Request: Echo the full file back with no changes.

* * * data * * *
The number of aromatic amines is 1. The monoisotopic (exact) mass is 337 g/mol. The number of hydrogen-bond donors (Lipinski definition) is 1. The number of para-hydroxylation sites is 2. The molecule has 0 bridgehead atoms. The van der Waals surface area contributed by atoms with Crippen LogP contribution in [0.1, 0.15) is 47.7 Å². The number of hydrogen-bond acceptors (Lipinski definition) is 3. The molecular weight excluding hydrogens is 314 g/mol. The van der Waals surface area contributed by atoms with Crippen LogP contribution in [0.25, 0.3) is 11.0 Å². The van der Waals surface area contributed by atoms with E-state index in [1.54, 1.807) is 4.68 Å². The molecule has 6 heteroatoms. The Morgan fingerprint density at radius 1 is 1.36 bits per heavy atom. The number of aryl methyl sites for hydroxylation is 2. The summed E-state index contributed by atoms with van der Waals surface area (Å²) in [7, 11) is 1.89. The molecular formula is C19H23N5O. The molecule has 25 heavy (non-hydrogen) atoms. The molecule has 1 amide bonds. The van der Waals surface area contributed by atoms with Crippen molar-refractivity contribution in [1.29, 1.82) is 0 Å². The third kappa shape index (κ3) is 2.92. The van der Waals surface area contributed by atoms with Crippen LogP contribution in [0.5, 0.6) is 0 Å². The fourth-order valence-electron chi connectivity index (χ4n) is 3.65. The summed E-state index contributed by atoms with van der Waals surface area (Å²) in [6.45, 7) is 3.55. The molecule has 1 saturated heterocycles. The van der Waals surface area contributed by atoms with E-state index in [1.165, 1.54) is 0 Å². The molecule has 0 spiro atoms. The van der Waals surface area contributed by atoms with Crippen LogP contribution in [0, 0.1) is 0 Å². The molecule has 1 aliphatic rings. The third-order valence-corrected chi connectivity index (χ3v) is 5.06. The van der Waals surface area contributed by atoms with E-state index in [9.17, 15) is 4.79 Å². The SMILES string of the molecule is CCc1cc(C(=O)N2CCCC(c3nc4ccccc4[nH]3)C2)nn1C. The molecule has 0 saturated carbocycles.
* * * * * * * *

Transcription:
The number of aromatic amines is 1. The monoisotopic (exact) mass is 337 g/mol. The number of hydrogen-bond donors (Lipinski definition) is 1. The number of para-hydroxylation sites is 2. The molecule has 0 bridgehead atoms. The van der Waals surface area contributed by atoms with Crippen LogP contribution in [0.1, 0.15) is 47.7 Å². The number of hydrogen-bond acceptors (Lipinski definition) is 3. The molecular weight excluding hydrogens is 314 g/mol. The van der Waals surface area contributed by atoms with Crippen LogP contribution in [0.25, 0.3) is 11.0 Å². The van der Waals surface area contributed by atoms with E-state index in [1.54, 1.807) is 4.68 Å². The molecule has 6 heteroatoms. The Morgan fingerprint density at radius 1 is 1.36 bits per heavy atom. The number of aryl methyl sites for hydroxylation is 2. The summed E-state index contributed by atoms with van der Waals surface area (Å²) in [7, 11) is 1.89. The molecular formula is C19H23N5O. The molecule has 25 heavy (non-hydrogen) atoms. The molecule has 1 amide bonds. The van der Waals surface area contributed by atoms with Crippen molar-refractivity contribution in [1.29, 1.82) is 0 Å². The third kappa shape index (κ3) is 2.92. The van der Waals surface area contributed by atoms with Crippen LogP contribution in [0.5, 0.6) is 0 Å². The fourth-order valence-electron chi connectivity index (χ4n) is 3.65. The summed E-state index contributed by atoms with van der Waals surface area (Å²) in [6.45, 7) is 3.55. The molecule has 1 saturated heterocycles. The van der Waals surface area contributed by atoms with E-state index in [1.165, 1.54) is 0 Å². The molecule has 0 spiro atoms. The van der Waals surface area contributed by atoms with Crippen LogP contribution in [0, 0.1) is 0 Å². The molecule has 1 aliphatic rings. The third-order valence-corrected chi connectivity index (χ3v) is 5.06. The van der Waals surface area contributed by atoms with E-state index in [9.17, 15) is 4.79 Å². The SMILES string of the molecule is CCc1cc(C(=O)N2CCCC(c3nc4ccccc4[nH]3)C2)nn1C. The molecule has 0 saturated carbocycles.